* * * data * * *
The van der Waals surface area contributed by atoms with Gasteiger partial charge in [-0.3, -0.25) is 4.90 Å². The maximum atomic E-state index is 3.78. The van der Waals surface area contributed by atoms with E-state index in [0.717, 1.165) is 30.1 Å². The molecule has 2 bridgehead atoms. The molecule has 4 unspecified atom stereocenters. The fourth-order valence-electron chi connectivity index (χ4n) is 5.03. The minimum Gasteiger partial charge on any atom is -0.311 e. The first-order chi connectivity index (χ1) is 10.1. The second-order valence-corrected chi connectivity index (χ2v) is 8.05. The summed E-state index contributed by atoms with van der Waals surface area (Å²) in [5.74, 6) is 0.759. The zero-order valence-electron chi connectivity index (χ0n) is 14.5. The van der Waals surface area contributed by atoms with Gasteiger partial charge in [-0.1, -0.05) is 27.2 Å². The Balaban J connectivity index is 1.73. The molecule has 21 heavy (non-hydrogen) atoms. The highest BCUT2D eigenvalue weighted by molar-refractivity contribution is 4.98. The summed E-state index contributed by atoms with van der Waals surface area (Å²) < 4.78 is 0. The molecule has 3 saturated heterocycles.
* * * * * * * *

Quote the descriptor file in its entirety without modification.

The van der Waals surface area contributed by atoms with Gasteiger partial charge in [-0.3, -0.25) is 4.90 Å². The maximum atomic E-state index is 3.78. The van der Waals surface area contributed by atoms with E-state index in [0.717, 1.165) is 30.1 Å². The molecule has 2 bridgehead atoms. The molecule has 4 unspecified atom stereocenters. The fourth-order valence-electron chi connectivity index (χ4n) is 5.03. The minimum Gasteiger partial charge on any atom is -0.311 e. The first-order chi connectivity index (χ1) is 10.1. The second-order valence-corrected chi connectivity index (χ2v) is 8.05. The summed E-state index contributed by atoms with van der Waals surface area (Å²) in [5.74, 6) is 0.759. The zero-order valence-electron chi connectivity index (χ0n) is 14.5. The van der Waals surface area contributed by atoms with Gasteiger partial charge in [-0.1, -0.05) is 27.2 Å². The Balaban J connectivity index is 1.73. The molecule has 21 heavy (non-hydrogen) atoms. The highest BCUT2D eigenvalue weighted by molar-refractivity contribution is 4.98. The summed E-state index contributed by atoms with van der Waals surface area (Å²) < 4.78 is 0. The molecule has 3 saturated heterocycles.